Together, the men descend below the palazzo into a maze of cavernous tunnels that Montresor, in his narration, alternately refers to as the family vaults and the family catacombs. A catacomb is a subterranean cemetery with recesses built into the walls where corpses can be entombed. More than just a place where wine is stored, the tunnels beneath the palazzo are where generations of Montresor’s family have been buried. And while we, the reader, are still no closer to knowing what revenge Montresor intends to inflict on his companion, a throwaway line offers a possible insight into Montresor’s motives. Fortunato remarks on how extensive the vaults are, and Montresor replies – note the past tense – that the Montresors ‘were a great and numerous family’. He also mentions the family motto, nemo me impune lacessit, meaning ‘no-one attacks me with impunity.’ Perhaps, then, Fortunato has attacked Montresor’s family honor.
The two men keep walking into the vaults. As they continue, Fortunato’s sensitive lungs become aggravated by the damp surroundings and the deposits of nitre – i.e. potassium nitrate – on the walls. What’s more, Montresor keeps offering Fortunato flasks of fine wine to drink from, which he accepts enthusiastically. As they move deeper into the vaults, the drunken, coughing, wheezing Fortunato, in contrast to his name, begins to seem more and more unfortunate.
When the men have nearly reached their destination, Fortunato startles Montresor by making a distinctive hand sign. Montresor can see that Fortunato’s gesture is laden with meaning, but he doesn’t understand it. Fortunato explains that it is a gesture used between members of the secret society known as the masons. He asks if Montresor is also a mason, and Montresor responds by showing Fortunato the trowel concealed beneath his robes, as if to say that he is indeed a mason – a stonemason. Now, Fortunato is baffled – for while he laughs at what he takes to be his companion’s joke, Montresor is quite serious. Just how serious we will soon find out.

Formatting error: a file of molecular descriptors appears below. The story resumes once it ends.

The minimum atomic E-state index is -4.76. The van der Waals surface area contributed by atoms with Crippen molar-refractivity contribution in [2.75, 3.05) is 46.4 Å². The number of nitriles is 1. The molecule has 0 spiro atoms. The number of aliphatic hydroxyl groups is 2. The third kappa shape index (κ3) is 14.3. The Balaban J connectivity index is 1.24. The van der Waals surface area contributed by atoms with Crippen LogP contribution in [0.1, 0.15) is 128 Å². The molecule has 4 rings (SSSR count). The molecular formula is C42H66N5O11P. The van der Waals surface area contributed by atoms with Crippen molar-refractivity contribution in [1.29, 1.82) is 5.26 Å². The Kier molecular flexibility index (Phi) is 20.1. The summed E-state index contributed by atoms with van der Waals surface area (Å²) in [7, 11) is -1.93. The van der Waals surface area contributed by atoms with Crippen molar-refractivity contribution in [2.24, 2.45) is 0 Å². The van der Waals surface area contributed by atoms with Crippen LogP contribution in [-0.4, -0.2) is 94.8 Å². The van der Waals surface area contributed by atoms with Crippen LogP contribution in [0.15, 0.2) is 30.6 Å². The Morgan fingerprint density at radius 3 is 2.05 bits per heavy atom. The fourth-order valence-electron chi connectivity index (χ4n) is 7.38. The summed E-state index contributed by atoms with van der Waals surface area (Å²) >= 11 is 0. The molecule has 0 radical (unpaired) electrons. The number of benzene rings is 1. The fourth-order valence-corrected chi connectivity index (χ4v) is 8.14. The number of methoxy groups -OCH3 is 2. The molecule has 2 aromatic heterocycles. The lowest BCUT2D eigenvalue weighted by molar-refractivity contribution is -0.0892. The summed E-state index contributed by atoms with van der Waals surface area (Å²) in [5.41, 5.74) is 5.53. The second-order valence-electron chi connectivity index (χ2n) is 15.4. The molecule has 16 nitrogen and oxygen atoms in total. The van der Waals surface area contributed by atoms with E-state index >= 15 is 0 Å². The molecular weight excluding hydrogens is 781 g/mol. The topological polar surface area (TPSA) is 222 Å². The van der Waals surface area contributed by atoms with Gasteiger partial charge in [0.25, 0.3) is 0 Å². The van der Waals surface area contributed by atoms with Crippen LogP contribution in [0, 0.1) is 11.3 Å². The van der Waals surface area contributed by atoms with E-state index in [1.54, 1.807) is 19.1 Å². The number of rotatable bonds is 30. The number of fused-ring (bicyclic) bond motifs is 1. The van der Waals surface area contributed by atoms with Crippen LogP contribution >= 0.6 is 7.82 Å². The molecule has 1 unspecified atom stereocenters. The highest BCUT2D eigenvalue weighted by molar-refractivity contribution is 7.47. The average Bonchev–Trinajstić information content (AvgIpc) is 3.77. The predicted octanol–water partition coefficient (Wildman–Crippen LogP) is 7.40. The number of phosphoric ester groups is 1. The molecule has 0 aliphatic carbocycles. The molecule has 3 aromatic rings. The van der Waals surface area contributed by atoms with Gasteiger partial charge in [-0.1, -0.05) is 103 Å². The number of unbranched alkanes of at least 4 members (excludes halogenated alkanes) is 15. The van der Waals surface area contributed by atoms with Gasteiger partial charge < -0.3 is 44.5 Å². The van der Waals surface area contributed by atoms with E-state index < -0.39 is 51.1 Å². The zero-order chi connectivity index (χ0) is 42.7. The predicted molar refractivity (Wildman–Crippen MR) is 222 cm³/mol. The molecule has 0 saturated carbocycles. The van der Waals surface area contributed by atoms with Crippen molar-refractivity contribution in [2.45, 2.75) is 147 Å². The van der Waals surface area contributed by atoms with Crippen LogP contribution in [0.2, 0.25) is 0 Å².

Montresor leads poor Fortunato – who is still swigging wine and cracking jokes – into a crypt where human bones hang from three of the four walls. On the fourth wall, there is a recess where Montresor says the amontillado is stored. But when Fortunato moves into the recess to grasp the amontillado, Montresor swiftly chains him to a rock. Fortunato is perplexed but not, at this stage, alarmed. Using his trowel, Montresor begins to cover the entrance to the recess with stone and mortar. It is not until Montresor has laid the first tier of masonry that Fortunato seems to understand what is happening. He begins to moan, and plead with Montresor for his life.
Too little, too late. Montresor works until midnight, laying tier upon tier of stone and entombing Fortunato inside. As he prepares to lay the very last stone, Montresor hears Fortunato cry out, ‘For the love of God, Montresor!’. Before placing the final stone, he throws a torch into the recess. The only reply is the faint ringing of the bells on Fortunato’s costume. And then, silence.
The Cask of Amontillado is pure Edgar Allan Poe. It begins with Poe’s bold choice to have the narrator effectively reveal the end of the story in its very first sentence. We know immediately that this story will see Montresor take his revenge on Fortunato. What we don’t know is what form that revenge will take. In his earlier work, The Murders at the Rue Morgue, Poe is credited with inventing the modern detective story. In a sense, The Cask of Amontillado is an anti-detective story – not a whodunnit, but a howdunnit. And the story still drips with suspense, as we try and piece together Montresor’s plan, watching as the guileless Fortunato moves unavoidably toward his gruesome fate.
The story takes up one of Poe’s most significant and macabre motifs – that of the live burial. In The Fall of the House of Usher, the protagonist Roderick Usher insists on entombing the corpse of his twin sister Madeline in the family vaults. Days later, the bloody, bruised and still-living Madeline emerges, attacking and killing Roderick before falling dead herself. And in Poe’s The Black Cat, the narrator entombs the corpse of his wife within the walls of his house. The narrator is discovered by police when a screaming starts up from behind the walls – these are the cries of a live cat that the narrator had accidentally entombed along with his dead wife.